Spring Time In London

As in Madison, spring time is upon us here in London.  The Queen’s parks are blooming with daffodils.  And yes, she actually owns the parks in the city and that includes the swans.  Apparently you can not kill or remove a swan from a park without the Queen’s permission.  The weather has been so nice this past weekend that we spent the majority of it across the street in Hyde Park which is the London equivalent to Central Park.  We rode bikes through the park, sat out and read our books, played soccer, and walked down to Portobello Market.  Basically it was a quintessential London weekend, and I say that because Londoners flock to the parks in nice weather.  The 625 acres of Hyde Park were bustling with people.  It was almost difficult to find a seat.

The other sign that it is officially spring in London was the Oxford Cambridge boat race.  The atmosphere around the River Thames reminded me of the Kentucky Derby without the floppy hats.  Everybody was out five hours before the race to line the river.  There were barbeques, beer stands, and live music.  By the time the race came around it was almost an afterthought.  We caught a glimpse of the boats for 30 seconds.  Something of note, however, was a member of the winning Oxford team happened to be a UW alumni.  Ben Ellison studied abroad at UW from England during the 2007-2008 school year.  He lived next to my older brother in the dorms.  It was weird seeing an alumni halfway around the world away rowing in one of the biggest events on the London calendar.

The warm weather also meant that our History of London class escaped from the classroom to take a walk around the East End of London.  Our program is on the West End of the city in Kensington which is one of the safest, most affluent neighborhoods in London.  The East End is known for Cockneys, immigrants, and Jack the Ripper.  The inflow of immigrants to the East End since World War I has created Indian, Pakistani, and Bangladeshi communities.  It felt almost like a different city when walking around the East End.  To see a different part of town was fantastic.  We got away from the identical whitewashed houses to experience graffiti and ethnic restaurants.  The best way to sum up the East End was in history of what is now a mosque on Brick Lane.  The building has gone from a Catholic church to the Church of England to a Jewish synagogue to a mosque.  The constant and rapid changes in the East End was remarkable.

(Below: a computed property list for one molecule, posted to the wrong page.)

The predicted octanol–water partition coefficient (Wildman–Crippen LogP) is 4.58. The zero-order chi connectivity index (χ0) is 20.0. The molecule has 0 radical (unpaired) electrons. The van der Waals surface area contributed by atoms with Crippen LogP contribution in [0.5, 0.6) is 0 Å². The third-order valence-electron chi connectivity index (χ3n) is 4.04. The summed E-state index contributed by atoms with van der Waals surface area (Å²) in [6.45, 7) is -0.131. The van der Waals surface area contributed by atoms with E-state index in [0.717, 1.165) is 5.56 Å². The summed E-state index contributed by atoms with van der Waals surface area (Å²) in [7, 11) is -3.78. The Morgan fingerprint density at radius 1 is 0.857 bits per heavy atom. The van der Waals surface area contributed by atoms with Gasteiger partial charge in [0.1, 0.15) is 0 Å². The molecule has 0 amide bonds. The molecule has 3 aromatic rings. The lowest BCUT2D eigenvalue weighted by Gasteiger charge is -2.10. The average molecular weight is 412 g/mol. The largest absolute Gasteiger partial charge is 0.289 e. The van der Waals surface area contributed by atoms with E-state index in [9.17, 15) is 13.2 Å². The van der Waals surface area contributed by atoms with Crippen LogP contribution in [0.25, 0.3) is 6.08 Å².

Spring has also brought about the last couple of weeks of my program.  We now have two weeks until our time in London is over.  Everyone on our program has loved London, but I get the feeling from everyone that there is no place like home.  While I would never trade the study abroad experience for anything, going home will be a real comfort.  It will be nice to be around family, friends, and Mexican food.  I’m not even joking.  You never realize the amount of Mexican food in the States until you go four months without seeing a Mexican restaurant.  The two things I look forward to the most about coming home is sleeping in my own bed and eating Mexican food.